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Learn Where Refinancers Are More Likely to Get Approved, Plus How to Increase Your Odds

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While mortgage rates have gradually increased since February, they are still more than 30 basis points lower than they were in March 2020. This means many homeowners might still be able to save on their monthly mortgage payments by refinancing into a loan with a lower interest rate.

To determine where homeowners are most likely to be approved for a refinance, LendingTree used data from the latest Home Mortgage Disclosure Act (HMDA) to analyze more than 2.8 million mortgage refinance applications in the nation’s 50 largest metropolitan areas.

What LendingTree found was that while most mortgage refinances were approved, many were declined for common reasons, including a high debt-to-income ratio, poor credit history and lack of collateral.

Key findings

  • Across the nation’s 50 largest metros, nearly 83% of mortgage refinances were approved.
  • For the 17% of applications that were not approved, the top four reasons for denial were debt-to-income (DTI) ratio, credit history, incomplete credit application and collateral.
  • A too-high DTI ratio was the denial reason for 26.5% of denied applications. DTI can be an especially difficult-to-overcome barrier in expensive areas like Los Angeles, San Jose, Calif., and New York.
  • A lackluster credit history held back 23% of failed applicants. Poor credit was a significant problem in southern metros like Louisville, Ky., Memphis, Tenn., and Birmingham, Ala.
  • Incomplete credit applications were a problem for 18.5% of unsuccessful applicants. HMDA doesn’t specify why applications were left incomplete, so it’s difficult to say why so many applications are denied for this reason. Regardless, refinancers in Sacramento, Calif., Phoenix and Riverside, Calif., were the most likely to be denied because of an incomplete application.
  • Insufficient collateral was the main reason that kept 14.9% of denied applications from being approved. Borrowers in areas where home prices are relatively low like Pittsburgh, Detroit and Buffalo, N.Y., struggled the most with collateral.

Metros where borrowers are most likely to be approved for a mortgage refinance

No. 1: Salt Lake City

  • Mortgage refinance approval rate: 89.21%
  • Leading cause of refinance denial: Debt-to-income ratio
  • Share of refinances denied for leading cause of denial: 27.5%

No. 2: Portland, Ore.

  • Mortgage refinance approval rate: 88.48%
  • Leading cause of refinance denial: Debt-to-income ratio
  • Share of refinances denied for leading cause of denial: 27.8%

No. 3: St. Louis

  • Mortgage refinance approval rate: 88.41%
  • Leading cause of refinance denial: Credit history
  • Share of refinances denied for leading cause of denial: 26.4%

Metros where borrowers are least likely to be approved for a mortgage refinance

No. 1: Miami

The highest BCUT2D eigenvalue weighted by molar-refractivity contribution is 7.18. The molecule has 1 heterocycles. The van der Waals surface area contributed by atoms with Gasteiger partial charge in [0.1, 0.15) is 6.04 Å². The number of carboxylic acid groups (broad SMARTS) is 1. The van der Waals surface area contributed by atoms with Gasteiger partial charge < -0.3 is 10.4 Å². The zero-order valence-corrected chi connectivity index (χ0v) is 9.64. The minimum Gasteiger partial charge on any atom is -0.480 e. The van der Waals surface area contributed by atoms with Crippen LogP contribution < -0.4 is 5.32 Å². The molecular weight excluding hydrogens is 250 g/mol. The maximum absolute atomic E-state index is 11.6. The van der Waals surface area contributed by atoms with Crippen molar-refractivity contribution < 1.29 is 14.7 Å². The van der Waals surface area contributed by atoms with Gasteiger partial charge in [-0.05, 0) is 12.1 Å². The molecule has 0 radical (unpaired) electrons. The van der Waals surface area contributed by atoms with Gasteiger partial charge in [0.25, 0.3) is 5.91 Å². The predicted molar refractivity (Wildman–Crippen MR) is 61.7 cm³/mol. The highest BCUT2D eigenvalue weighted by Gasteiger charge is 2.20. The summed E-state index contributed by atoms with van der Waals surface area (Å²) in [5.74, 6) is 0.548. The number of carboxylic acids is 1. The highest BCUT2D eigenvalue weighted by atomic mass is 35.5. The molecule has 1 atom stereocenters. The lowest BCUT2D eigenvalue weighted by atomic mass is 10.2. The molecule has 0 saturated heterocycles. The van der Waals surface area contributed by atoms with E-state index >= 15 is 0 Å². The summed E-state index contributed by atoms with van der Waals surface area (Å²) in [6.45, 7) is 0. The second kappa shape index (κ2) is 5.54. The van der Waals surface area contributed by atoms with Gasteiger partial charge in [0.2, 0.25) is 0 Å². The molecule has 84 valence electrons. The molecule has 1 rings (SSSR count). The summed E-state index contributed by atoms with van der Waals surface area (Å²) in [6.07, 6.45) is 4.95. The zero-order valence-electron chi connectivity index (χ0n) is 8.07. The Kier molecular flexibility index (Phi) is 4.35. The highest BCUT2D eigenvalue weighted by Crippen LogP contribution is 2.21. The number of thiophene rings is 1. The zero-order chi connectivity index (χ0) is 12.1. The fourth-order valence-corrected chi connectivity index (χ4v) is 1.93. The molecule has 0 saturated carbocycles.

• Mortgage refinance approval rate: 75.52%
  • Leading cause of refinance denial: Debt-to-income ratio
  • Share of refinances denied for leading cause of denial: 32%

No. 2: Houston

  • Mortgage refinance approval rate: 76.28%
  • Leading cause of refinance denial: Debt-to-income ratio
  • Share of refinances denied for leading cause of denial: 25.7%

No. 3: San Antonio

  • Mortgage refinance approval rate: 76.92%
  • Leading cause of refinance denial: Credit history
  • Share of refinances denied for leading cause of denial: 25.6%


How to increase the odds of a refinance approval

For some homeowners, being approved for a refinance can be a challenge, though not an insurmountable one. Below are a few tips to help you avoid the most common reasons why mortgage refinance applications are denied.

  • Credit history: Before applying for a refinance, carefully review your credit history and ensure that it’s accurate. If you have a low credit score, take steps to improve it, such as paying down debt and making payments on time. In some cases, you might want to consider working with a credit repair company that can help you resolve issues on your credit report.
  • Debt-to-income ratio: Don’t take out a new loan that stretches your ability to repay your new mortgage. Pay down debt prior to applying for a loan, and limit your spending.
  • Collateral: If a borrower has insufficient collateral, it means that their home was appraised at a value too low for their requested loan amount. Asking for a smaller loan amount is often a good way to get around collateral issues.
  • Incomplete applications: Make sure everything in your refinance application — from your tax records to your employment history — is both complete and accurate, and that you have paperwork to back up what you wrote down. Be proactive and gather all of the documentation you’ll need for a refi application so your loan approval isn’t derailed.

Methodology

To conduct this study, LendingTree analyzed more than 2.8 million mortgage application records from the Federal Financial Institutions Examination Council’s Home Mortgage Disclosure Act 2019 data set (the most recent available).

LendingTree research analyst Jacob Channel contributed to this report.

 

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